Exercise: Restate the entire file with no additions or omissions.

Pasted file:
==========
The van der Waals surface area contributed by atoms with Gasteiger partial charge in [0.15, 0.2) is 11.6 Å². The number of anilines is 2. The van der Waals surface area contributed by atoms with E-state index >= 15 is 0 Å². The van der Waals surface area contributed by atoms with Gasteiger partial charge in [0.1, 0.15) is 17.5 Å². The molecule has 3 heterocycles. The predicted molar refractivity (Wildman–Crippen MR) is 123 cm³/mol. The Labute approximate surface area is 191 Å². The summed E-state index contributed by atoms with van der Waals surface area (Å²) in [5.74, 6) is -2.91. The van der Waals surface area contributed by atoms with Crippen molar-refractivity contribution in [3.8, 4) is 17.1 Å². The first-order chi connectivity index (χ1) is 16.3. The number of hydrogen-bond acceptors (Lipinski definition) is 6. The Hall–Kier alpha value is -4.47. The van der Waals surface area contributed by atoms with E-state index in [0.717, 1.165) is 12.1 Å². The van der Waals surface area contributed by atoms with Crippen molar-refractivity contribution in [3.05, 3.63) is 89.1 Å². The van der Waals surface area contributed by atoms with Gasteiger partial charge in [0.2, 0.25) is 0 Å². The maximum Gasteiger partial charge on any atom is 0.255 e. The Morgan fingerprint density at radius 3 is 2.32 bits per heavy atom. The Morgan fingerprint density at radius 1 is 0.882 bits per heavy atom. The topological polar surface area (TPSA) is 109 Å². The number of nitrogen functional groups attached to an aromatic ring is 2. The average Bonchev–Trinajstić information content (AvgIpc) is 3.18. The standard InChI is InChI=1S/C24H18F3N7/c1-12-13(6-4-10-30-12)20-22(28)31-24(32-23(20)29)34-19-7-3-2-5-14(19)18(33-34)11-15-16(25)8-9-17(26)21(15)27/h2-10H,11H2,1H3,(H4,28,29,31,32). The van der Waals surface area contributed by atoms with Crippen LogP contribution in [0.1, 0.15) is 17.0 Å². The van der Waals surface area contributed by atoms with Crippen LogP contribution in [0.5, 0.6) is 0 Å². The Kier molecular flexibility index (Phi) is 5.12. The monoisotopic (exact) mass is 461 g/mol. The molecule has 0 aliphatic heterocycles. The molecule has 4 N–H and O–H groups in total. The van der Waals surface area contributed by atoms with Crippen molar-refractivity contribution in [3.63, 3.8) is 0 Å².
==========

The van der Waals surface area contributed by atoms with Gasteiger partial charge in [0.15, 0.2) is 11.6 Å². The number of anilines is 2. The van der Waals surface area contributed by atoms with E-state index >= 15 is 0 Å². The van der Waals surface area contributed by atoms with Gasteiger partial charge in [0.1, 0.15) is 17.5 Å². The molecule has 3 heterocycles. The predicted molar refractivity (Wildman–Crippen MR) is 123 cm³/mol. The Labute approximate surface area is 191 Å². The summed E-state index contributed by atoms with van der Waals surface area (Å²) in [5.74, 6) is -2.91. The van der Waals surface area contributed by atoms with Crippen molar-refractivity contribution in [3.8, 4) is 17.1 Å². The first-order chi connectivity index (χ1) is 16.3. The number of hydrogen-bond acceptors (Lipinski definition) is 6. The Hall–Kier alpha value is -4.47. The van der Waals surface area contributed by atoms with E-state index in [0.717, 1.165) is 12.1 Å². The van der Waals surface area contributed by atoms with Crippen molar-refractivity contribution in [3.05, 3.63) is 89.1 Å². The van der Waals surface area contributed by atoms with Gasteiger partial charge in [0.2, 0.25) is 0 Å². The maximum Gasteiger partial charge on any atom is 0.255 e. The Morgan fingerprint density at radius 3 is 2.32 bits per heavy atom. The Morgan fingerprint density at radius 1 is 0.882 bits per heavy atom. The topological polar surface area (TPSA) is 109 Å². The number of nitrogen functional groups attached to an aromatic ring is 2. The average Bonchev–Trinajstić information content (AvgIpc) is 3.18. The standard InChI is InChI=1S/C24H18F3N7/c1-12-13(6-4-10-30-12)20-22(28)31-24(32-23(20)29)34-19-7-3-2-5-14(19)18(33-34)11-15-16(25)8-9-17(26)21(15)27/h2-10H,11H2,1H3,(H4,28,29,31,32). The van der Waals surface area contributed by atoms with Crippen LogP contribution in [0.1, 0.15) is 17.0 Å². The van der Waals surface area contributed by atoms with Crippen LogP contribution in [0.5, 0.6) is 0 Å². The Kier molecular flexibility index (Phi) is 5.12. The monoisotopic (exact) mass is 461 g/mol. The molecule has 0 aliphatic heterocycles. The molecule has 4 N–H and O–H groups in total. The van der Waals surface area contributed by atoms with Crippen molar-refractivity contribution in [3.63, 3.8) is 0 Å².